The friendly and simple materials in this activity encourage students to explore the basic principles of electric circuits.
Build a series and parallel circuit
Explain that a bulb will only light up when a circuit is complete
Problem shoot to prevent short circuits
For each group of 2-3 students:
9V battery clip
A handful of conducting play dough (see recipe below)
3 or 4 10 mm LEDs or string of LED holiday lights (10 mm diffuse LEDs available here)
5 or 6 conductive and insulating items (pens, wooden sticks, cutlery, keys, aluminum foil)
What To Do:
Holiday lights are more durable in the hands of students, although not much cheaper than the 10 mm LEDs. Use wire cutters to cut apart the individual lights, each with two wire “tails” at least 2 cm long. Then strip the ends of the wires to expose the copper. Put solder or a ferrule on the exposed end of the wire to help keep it from fraying.
- 250 mL water - 375 mL flour - 70 mL salt - 130 mL lemon juice - 15 mL vegetable oil - food colouring (optional)
Mix water, 250mL of flour, salt, lemon juice, oil and food colouring in a medium sized pot.
Cook over medium heat and stir continuously. The mixture will begin to boil and get lumpy.
Continue stirring until the dough forms a ball in the centre of the pot.
Let the ball cool a bit, then turn it out onto a floured surface.
Knead in the remaining flour
Store the playdough in an airtight container or a plastic bag. It will keep for 2-3 weeks. One batch makes enough for 24-30 students working in groups of 3.
If an LED bulb is connected directly (no play dough) to the battery, the bulb will stop working. Always make sure there is playdough in the circuit. A short-circuit may cause the wires or battery to become hot to the touch. Disconnect the battery clips after the activity to avoid accidental short-circuiting in storage.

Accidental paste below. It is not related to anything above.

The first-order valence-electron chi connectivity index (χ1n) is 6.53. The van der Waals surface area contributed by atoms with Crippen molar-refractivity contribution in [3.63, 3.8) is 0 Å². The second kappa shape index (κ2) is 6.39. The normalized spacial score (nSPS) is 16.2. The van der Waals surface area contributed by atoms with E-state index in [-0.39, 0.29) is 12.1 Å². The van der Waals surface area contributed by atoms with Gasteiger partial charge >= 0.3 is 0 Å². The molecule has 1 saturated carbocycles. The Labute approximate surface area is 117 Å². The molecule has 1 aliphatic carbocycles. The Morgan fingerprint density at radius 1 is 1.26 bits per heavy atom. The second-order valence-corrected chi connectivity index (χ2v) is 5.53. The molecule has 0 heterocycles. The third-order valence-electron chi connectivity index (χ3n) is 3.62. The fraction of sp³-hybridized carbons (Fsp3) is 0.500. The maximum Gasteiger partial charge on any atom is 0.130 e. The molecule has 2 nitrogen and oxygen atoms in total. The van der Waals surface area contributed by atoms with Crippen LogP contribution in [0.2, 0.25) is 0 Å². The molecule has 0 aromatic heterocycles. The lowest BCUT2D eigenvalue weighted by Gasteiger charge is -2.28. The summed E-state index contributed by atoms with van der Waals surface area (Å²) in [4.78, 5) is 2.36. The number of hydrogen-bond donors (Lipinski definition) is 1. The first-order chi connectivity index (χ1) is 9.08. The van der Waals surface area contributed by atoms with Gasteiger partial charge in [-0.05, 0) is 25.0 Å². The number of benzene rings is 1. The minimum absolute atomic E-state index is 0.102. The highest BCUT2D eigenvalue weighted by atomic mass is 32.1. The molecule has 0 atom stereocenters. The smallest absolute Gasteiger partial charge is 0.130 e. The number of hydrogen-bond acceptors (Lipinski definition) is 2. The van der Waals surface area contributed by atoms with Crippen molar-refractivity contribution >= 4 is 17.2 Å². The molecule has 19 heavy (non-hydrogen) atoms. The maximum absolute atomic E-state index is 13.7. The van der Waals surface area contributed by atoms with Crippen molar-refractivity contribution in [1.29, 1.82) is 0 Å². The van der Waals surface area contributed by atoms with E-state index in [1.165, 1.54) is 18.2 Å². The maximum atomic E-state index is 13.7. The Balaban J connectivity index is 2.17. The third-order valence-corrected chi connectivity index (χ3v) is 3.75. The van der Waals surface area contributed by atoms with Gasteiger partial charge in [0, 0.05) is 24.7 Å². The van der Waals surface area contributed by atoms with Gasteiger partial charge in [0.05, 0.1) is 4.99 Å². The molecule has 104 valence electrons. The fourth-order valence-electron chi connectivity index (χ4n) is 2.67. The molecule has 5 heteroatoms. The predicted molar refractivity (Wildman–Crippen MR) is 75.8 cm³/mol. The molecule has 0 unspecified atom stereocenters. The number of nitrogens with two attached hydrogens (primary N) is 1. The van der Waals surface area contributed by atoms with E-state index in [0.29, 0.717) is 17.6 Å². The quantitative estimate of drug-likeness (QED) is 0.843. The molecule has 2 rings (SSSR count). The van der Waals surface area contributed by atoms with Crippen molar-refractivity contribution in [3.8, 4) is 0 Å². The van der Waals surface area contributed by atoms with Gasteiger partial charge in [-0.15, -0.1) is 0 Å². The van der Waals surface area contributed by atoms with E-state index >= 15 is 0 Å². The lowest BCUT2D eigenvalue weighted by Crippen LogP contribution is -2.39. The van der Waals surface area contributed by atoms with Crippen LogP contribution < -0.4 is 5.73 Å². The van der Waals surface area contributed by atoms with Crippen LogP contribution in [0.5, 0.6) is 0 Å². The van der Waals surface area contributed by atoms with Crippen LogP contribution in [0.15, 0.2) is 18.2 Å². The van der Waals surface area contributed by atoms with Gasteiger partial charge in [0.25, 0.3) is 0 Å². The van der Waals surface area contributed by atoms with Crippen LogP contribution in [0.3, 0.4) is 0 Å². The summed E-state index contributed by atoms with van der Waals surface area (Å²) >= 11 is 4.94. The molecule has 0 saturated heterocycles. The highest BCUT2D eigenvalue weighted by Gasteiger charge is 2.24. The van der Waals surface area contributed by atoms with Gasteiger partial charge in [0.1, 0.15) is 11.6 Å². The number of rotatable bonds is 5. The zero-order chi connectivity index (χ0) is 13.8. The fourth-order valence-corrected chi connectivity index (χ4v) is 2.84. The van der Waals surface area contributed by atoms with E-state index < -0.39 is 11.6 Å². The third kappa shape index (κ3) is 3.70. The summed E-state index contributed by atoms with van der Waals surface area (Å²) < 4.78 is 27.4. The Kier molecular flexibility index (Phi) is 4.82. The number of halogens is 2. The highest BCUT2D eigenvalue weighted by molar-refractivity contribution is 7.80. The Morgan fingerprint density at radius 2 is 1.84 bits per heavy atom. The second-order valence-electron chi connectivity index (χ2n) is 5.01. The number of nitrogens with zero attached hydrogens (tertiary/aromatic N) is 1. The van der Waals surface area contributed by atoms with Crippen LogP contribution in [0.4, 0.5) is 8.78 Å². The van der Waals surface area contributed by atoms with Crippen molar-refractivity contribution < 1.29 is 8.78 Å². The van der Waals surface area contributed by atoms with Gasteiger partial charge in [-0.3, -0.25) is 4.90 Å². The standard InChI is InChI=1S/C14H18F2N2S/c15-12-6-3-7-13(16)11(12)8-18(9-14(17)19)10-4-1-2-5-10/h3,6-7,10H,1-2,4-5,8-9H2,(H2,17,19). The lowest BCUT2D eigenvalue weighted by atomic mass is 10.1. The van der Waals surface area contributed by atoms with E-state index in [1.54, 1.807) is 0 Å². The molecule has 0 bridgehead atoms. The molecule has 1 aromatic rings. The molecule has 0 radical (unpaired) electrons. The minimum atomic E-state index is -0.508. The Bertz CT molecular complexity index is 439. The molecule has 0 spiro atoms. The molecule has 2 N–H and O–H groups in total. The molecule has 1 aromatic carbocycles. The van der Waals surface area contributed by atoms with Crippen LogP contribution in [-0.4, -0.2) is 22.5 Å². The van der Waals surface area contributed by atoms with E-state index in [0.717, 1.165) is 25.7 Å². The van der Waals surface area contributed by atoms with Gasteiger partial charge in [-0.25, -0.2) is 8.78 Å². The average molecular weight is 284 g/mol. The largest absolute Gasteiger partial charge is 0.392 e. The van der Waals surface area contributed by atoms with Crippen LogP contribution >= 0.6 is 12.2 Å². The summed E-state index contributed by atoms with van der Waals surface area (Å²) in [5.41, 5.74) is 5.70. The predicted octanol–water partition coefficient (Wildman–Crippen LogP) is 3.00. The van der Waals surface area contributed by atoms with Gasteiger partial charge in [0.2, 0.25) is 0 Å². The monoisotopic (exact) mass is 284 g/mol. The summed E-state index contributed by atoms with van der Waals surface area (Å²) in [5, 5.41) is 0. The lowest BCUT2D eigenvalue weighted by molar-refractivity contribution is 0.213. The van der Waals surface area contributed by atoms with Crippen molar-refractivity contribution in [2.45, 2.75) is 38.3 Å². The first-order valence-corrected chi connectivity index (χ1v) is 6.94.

Organize students into pairs or groups of 3. Each group gets a handful of play dough, a battery with a clip, and one LED light bulb.
Challenge the students to light the bulb without touching any metal part to any other metal part. They should only use play dough to make the electrical connection.
As each group is successful, invite them to take on further challenges, for example:
Light two or three bulbs.
Create a playdough switch that will turn the bulbs on and off.
Create a switch that will turn off one of two lights (but not the other).
Create a parallel circuit with two bulbs.
Create a series circuit with two bulbs.
(optional) Introduce other items into the circuit to find out whether they conduct current. Good choices are wooden sticks, pieces of aluminum foil, keys, pens and pencils, etc.
Does the circuit work if you turn the LED around? (The LED works only when the current flows in one particular direction. Try turning the LED and/or swapping the positive and negative leads from the battery to test this.)
Does (a pencil, a key, a piece of foil) conduct current? How do you know? (The item is a conductor if the bulb lights with the item as part of the circuit.)
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